Not many people have heard of Tardive Dyskinesia. Since you found this article, you at least know what it is. But maybe you want to know more.
In this article we’ll cover what is Tardive Dyskinesia? Plus you’ll get a brief overview on topics such as how to treat it, and what are the causes and symptoms of this medical condition.
What Is Tardive Dyskinesia?
Tardive Dyskinesia (TD) is a neurological syndrome that causes uncontrollable movement. The involuntary movement involves the muscle in certain parts of our body.
Most of the time, it involves the muscles in the face, tongue, lips, or jaw. The condition affects around 500,000 people in the United States.
This medical condition can be weakening. But thankfully, there are effective ways to treat this condition.
So, you may be wondering how a person can get this medical condition. What are the causes of Tardive Dyskinesia?
What Are The Causes Of Tardive Dyskinesia?
Tardive Dyskinesia is a medical condition that is primarily caused by certain medications. These medications are known as antipsychotic drugs, also known as neuroleptics.
Antipsychotic drugs usually only cause this medical condition for those who have been taking them for a long time. However, in some cases, symptoms of TD may develop after short term use of these drugs.
Antipsychotic medications can treat various conditions. These conditions include the following:
- Mental health illnesses
- Neurological conditions
- Gastrointestinal disorders
Neuroleptic drugs work by blocking the dopamine receptors in the brain. Dopamine is a neurotransmitter in the brain. It functions by controlling the brain’s reward and pleasure centers.
But aside from managing the brain’s reward and pleasure centers, it also plays a major role in motor functioning.
Although it is unclear exactly what triggers this condition to occur, it is speculated that the blocking of dopamine receptors may have something to do with the cause.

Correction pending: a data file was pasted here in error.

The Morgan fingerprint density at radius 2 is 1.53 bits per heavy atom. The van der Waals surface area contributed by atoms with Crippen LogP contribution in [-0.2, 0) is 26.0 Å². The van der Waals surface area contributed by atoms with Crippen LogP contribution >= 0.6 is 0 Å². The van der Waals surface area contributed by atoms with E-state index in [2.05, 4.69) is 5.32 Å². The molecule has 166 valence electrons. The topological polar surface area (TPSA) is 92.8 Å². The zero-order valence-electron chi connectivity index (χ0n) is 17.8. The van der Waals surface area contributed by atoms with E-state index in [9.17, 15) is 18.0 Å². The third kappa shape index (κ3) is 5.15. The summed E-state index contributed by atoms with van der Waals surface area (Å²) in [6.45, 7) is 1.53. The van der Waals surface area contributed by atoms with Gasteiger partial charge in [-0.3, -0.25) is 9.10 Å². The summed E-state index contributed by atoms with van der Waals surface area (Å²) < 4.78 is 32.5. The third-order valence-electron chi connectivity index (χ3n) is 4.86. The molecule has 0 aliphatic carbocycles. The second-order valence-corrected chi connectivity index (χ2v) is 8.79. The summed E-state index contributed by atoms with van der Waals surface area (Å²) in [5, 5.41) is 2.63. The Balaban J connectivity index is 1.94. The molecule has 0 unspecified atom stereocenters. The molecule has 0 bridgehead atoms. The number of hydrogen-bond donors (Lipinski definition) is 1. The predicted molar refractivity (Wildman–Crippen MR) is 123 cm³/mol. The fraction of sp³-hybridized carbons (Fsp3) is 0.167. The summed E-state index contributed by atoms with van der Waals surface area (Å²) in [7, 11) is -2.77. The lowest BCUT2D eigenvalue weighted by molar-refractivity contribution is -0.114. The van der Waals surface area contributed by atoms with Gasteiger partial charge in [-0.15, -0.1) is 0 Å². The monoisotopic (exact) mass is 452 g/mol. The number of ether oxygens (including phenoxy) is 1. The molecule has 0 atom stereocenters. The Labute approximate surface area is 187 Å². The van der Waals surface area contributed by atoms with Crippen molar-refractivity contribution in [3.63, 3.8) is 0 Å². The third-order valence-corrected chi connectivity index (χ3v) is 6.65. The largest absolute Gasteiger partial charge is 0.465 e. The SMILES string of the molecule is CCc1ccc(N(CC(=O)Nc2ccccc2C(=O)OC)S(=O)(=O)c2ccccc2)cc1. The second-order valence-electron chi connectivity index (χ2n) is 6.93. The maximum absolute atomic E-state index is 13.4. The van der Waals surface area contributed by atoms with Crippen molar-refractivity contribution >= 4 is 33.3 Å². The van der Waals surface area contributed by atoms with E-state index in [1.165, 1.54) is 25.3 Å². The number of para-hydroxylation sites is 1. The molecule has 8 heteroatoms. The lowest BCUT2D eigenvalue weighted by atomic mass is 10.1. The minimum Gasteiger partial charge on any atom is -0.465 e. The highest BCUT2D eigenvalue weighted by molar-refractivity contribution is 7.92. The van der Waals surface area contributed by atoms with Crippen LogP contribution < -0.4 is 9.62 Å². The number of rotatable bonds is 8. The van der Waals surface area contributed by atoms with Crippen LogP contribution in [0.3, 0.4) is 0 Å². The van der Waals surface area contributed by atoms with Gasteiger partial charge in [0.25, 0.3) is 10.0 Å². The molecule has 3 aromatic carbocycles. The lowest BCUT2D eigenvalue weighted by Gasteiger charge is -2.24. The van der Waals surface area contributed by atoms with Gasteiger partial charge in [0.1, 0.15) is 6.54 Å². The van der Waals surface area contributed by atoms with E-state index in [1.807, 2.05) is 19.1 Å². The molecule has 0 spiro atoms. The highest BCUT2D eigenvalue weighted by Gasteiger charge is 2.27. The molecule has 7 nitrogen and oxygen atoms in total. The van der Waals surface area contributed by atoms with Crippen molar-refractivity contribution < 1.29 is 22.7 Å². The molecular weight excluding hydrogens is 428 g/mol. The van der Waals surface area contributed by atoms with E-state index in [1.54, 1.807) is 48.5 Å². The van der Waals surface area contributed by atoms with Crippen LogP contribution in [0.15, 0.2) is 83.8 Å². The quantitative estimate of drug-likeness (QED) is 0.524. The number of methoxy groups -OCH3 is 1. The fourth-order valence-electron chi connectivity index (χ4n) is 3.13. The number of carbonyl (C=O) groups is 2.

Tardive Dyskinesia is mostly caused by first-generation neuroleptic drugs. Or at least the risk of developing it is higher with them.
Neuroleptic drugs that are usually associated with TD include the following:
- Chlorpromazine (Thorazine, Promepar)
- Fluphenazine (Prolixin, Permitil)
- Haloperidol (Haldol)
- Perphenazine (Trilafon)
- Prochlorperazine (Compazine, Compro, or Procomp)
- Thioridazine (Mellaril)
- Trifluoperazine (Stelazine)
Now that we know what is the cause of TD, let us go over the symptoms of this medical condition.
What Are The Symptoms Of TD?
Like we have said earlier, Tardive Dyskinesia involves involuntary muscle movement. Symptoms of TD are severe and can last long.
Some of the symptoms of TD include the following:
- facial grimacing
- sticking out your tongue
- frequent mouth or jaw movement
- hands or feet tapping
- frequent blinking of the eyes
Symptoms of a more severe TD known as Tardive Dystonia include:
- muscle spasms
- neck twisting
- trunk twisting
- face twisting
- grunting noises
There are certain medications that can treat Tardive Dyskinesia. However, one of the first things a doctor may do to treat it is to move a patient off prescription medication that may cause this medical condition.